Epilepsy is a neurological disorder that affects 1% to 3% of the world’s population. An epileptic seizure is an abnormal hypersynchronous discharge of cortical neuronal populations (Hauser et al., 1996). Due to brain immaturity, neonates are more prone to epileptic seizures (Volpe, 2000). The majority of neonatal seizures occur within the first few days of life, with an incidence between 1.8 and 3.5 per 1000 live births (Mizrahi, 2001). Early-onset epilepsy can severely interfere with both language and social development in developing newborns, who may be impaired in other domains including coordination, cognition, and behavior (Arzimanoglou and Goutières, 1996). Delay in the diagnosis and treatment of untreated prolonged seizures may result in long-term neurological damage (Holmes and Ben-Ari, 2001). Prolonged seizures can also result in impaired neurodevelopment or even death (Celka et al., 2001). Most neonatal seizures are focal and subtle. In newborns, there are also multifocal seizures or seizures, which migrate from one region to another. Furthermore, the morphology of neonatal seizures varies tremendously between neonates and even within seizures (Fig. 1).
Figure 1. A typical neonatal seizure.
In neonates, as shown in Fig. 2, EEGs are classified into normal, abnormal (discontinuous type A and B and hyperactive rapid activity) and highly abnormal (inactive, paroxysmal, and low voltage plus theta activity) (Lamblin et al., 1999). In this age group, EEG background activities might mimic seizure activities consisting of theta, delta, or alpha-like waves and spike activities (d’Allest and Navelet, 1983). Long-term video-EEG monitoring is an established procedure to capture seizures and paroxysmal non-epileptic events (Lamblin et al., 2004).
Figure 2. Examples of abnormal background activities in newborn EEG. (a) Type A discontinuous EEG tracing. (b) Type B discontinuous EEG tracing. (c) Paroxysmal tracing. (d) Burst-suppression tracing. Calibration parameters are 1 s and 10 mV.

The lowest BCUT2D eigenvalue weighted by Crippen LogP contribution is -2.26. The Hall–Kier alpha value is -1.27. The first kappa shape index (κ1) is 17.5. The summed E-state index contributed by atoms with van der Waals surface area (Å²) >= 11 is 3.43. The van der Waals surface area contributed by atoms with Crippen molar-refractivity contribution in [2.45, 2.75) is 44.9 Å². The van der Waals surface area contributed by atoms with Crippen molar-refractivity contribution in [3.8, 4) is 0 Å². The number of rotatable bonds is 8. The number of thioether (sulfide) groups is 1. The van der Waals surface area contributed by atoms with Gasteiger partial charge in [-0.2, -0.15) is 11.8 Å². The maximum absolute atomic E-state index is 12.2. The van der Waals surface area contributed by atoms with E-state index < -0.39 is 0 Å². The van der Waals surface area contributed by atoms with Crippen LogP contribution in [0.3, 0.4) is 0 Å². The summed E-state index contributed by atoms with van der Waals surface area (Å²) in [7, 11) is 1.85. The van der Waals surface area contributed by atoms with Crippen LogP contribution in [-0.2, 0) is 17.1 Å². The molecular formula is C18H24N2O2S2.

In traditional methods, EEG experts visually review entire EEG recordings to identify physiological and pathological EEG events. This method is time-consuming, expensive, and requires specialized knowledge. Modern computer systems have allowed it to automatically analyze EEG data using cutting-edge EEG signal analysis methods. Automated methods in medicine can sometimes replace the human expert in cases when there are no risks to patients. The automatic diagnosis can save a lot of time and effort when used with human experts. The design of seizure detection systems is more challenging in newborns than in adults. The majority of the automatic seizure detection algorithms for adults (Gotman, 1990; Osorio et al. 2002; Wilson et al. 2004) result in too many false positives in neonates, caused by:
- Age-dependent time-varying characteristics of EEG signals in neonates.
- Rhythmic and non-rhythmic artifacts, such as jerky movements in newborns.
- Time-varying changes in the morphology of neonatal seizures with specific electrographic signatures.
- Rapid alterations in sleep-wake cycles.
The majority of adult approaches now in use do not take into account the non-stationary nature of the EEG background activity in neonates. A few seizure detection techniques have been developed in newborns by taking into account differences between the characteristics of seizures and EEG background activities in newborn infants and adults (Gotman et al., 1997a, 1997a; Hassanpour et al., 2004; Faul et al., 2005). Most of them lack the distinctive, age-dependent traits of abnormal and normal EEG.
EEG-based neonatal seizure detection
We developed a multistage EEG seizure detection system (Fig. 3) to identify and classify normal and pathological newborn EEGs as well as seizures in newborns with high sensitivity and selectivity. The system provided information about patterns of brain electrical activity, including type, frequency and laterality of seizures (Aarabi et al, 2006, 2007). To develope this system, we included a wide range of normal and abnormal background EEG - discontinuous type A, discontinuous type B, paroxystic and burst suppression from newborns aged between 39 and 42 weeks (Lamblin et al., 1999).
Figure 3. Block diagram of the automatic seizure detection system for newborn infants.